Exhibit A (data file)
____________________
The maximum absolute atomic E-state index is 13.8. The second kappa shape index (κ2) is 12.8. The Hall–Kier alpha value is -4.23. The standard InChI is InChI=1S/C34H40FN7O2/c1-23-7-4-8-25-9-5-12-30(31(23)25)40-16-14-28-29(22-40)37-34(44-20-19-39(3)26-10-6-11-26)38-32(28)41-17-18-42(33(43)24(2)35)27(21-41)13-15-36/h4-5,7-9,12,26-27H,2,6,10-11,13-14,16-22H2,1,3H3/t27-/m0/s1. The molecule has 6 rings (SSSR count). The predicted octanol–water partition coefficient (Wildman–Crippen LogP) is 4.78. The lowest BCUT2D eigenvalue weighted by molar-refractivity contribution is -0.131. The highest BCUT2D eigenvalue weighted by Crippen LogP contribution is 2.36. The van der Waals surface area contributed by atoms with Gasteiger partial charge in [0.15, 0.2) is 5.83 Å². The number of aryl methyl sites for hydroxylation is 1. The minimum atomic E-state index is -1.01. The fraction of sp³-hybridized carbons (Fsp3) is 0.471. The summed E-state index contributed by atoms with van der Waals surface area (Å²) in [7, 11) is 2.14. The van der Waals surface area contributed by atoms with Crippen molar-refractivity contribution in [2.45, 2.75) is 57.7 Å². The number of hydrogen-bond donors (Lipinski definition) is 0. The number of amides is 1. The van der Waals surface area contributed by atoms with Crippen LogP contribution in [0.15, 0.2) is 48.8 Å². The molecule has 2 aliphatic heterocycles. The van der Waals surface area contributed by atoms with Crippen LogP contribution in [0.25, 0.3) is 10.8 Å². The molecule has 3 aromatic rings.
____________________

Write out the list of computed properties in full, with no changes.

The maximum absolute atomic E-state index is 13.8. The second kappa shape index (κ2) is 12.8. The Hall–Kier alpha value is -4.23. The standard InChI is InChI=1S/C34H40FN7O2/c1-23-7-4-8-25-9-5-12-30(31(23)25)40-16-14-28-29(22-40)37-34(44-20-19-39(3)26-10-6-11-26)38-32(28)41-17-18-42(33(43)24(2)35)27(21-41)13-15-36/h4-5,7-9,12,26-27H,2,6,10-11,13-14,16-22H2,1,3H3/t27-/m0/s1. The molecule has 6 rings (SSSR count). The predicted octanol–water partition coefficient (Wildman–Crippen LogP) is 4.78. The lowest BCUT2D eigenvalue weighted by molar-refractivity contribution is -0.131. The highest BCUT2D eigenvalue weighted by Crippen LogP contribution is 2.36. The van der Waals surface area contributed by atoms with Gasteiger partial charge in [0.15, 0.2) is 5.83 Å². The number of aryl methyl sites for hydroxylation is 1. The minimum atomic E-state index is -1.01. The fraction of sp³-hybridized carbons (Fsp3) is 0.471. The summed E-state index contributed by atoms with van der Waals surface area (Å²) in [7, 11) is 2.14. The van der Waals surface area contributed by atoms with Crippen molar-refractivity contribution in [2.45, 2.75) is 57.7 Å². The number of hydrogen-bond donors (Lipinski definition) is 0. The number of amides is 1. The van der Waals surface area contributed by atoms with Crippen LogP contribution in [0.15, 0.2) is 48.8 Å². The molecule has 2 aliphatic heterocycles. The van der Waals surface area contributed by atoms with Crippen LogP contribution in [0.25, 0.3) is 10.8 Å². The molecule has 3 aromatic rings.